Role of Thermal Insulation for Zero Energy Buildings
Besides being a necessity for a sustainable future and energy efficiency today, insulation is also an important area of expertise that cannot be rendered down. All phases such as the selection of the materials, the fulfillment of the specifications and the application of the procedures are extremely important.
The thermal insulation mandated by the regulations today can be the first step taken towards zero-energy buildings if it is properly implemented. Besides maximizing energy saving, efficient thermal insulation also enables sustainability of natural resources and environment, a responsibility towards future generations. If a building can sustain its energy, it can be cooled in the summer and warmed in the winter with less power, taking a step closer to a zero-energy building.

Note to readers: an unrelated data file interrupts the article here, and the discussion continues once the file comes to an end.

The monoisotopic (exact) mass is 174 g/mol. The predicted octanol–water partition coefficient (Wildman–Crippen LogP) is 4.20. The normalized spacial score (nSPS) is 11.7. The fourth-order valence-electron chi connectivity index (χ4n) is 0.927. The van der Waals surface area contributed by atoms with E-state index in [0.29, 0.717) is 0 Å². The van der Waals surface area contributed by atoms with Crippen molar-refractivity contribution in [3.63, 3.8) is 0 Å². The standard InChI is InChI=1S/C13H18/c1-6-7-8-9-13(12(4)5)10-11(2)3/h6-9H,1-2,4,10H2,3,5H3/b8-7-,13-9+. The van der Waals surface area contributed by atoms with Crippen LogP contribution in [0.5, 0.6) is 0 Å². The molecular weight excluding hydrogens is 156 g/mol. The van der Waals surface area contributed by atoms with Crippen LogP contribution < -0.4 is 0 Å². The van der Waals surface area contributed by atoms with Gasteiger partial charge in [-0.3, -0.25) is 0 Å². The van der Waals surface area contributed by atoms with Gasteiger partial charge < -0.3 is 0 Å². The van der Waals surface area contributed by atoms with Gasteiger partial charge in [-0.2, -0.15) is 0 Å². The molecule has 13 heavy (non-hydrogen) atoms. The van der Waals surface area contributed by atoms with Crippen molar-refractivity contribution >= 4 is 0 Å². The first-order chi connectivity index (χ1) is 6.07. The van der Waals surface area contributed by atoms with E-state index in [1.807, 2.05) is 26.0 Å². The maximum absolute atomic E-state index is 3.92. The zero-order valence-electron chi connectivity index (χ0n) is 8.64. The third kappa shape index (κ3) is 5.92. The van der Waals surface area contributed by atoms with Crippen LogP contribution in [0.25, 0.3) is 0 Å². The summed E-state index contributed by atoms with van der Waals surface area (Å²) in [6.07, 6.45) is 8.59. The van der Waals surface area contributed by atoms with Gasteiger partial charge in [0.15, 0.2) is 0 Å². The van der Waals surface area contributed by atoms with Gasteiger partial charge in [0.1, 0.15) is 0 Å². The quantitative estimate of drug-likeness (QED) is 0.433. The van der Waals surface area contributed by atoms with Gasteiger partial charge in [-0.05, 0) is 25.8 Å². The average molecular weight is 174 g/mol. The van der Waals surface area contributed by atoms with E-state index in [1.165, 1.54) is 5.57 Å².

There is a golden rule essential to be followed in thermal insulation applications. The best insulation method is to stop the threats to the building at the surface of contact. Thus, external insulation should be applied to the outmost envelope of the building that is in direct contact with external air. As in all the other construction applications, the key of success in thermal insulation is also high quality insulation materials that meet specifications and proper application. A low quality and improper thermal insulation may cause humidity, moisture and even mold on internal surfaces, on the floor and walls of the building. Moreover, improper thermal insulation may cause the walls and the floorings to be cold, negatively impacting the comfort inside the living spaces. A good insulation makes difference in this aspect. A good thermal insulation minimizes the temperature difference between indoors and outdoors throughout the year, ensuring high comfort and welfare inside the living spaces. A well-insulated external facade preventing thermal bridges keeps the heat inside and blocks the escape of heat through the walls. Thus, it creates a comfortable living space and also prevents both the condensation due to internal-external temperature difference and its negative impacts.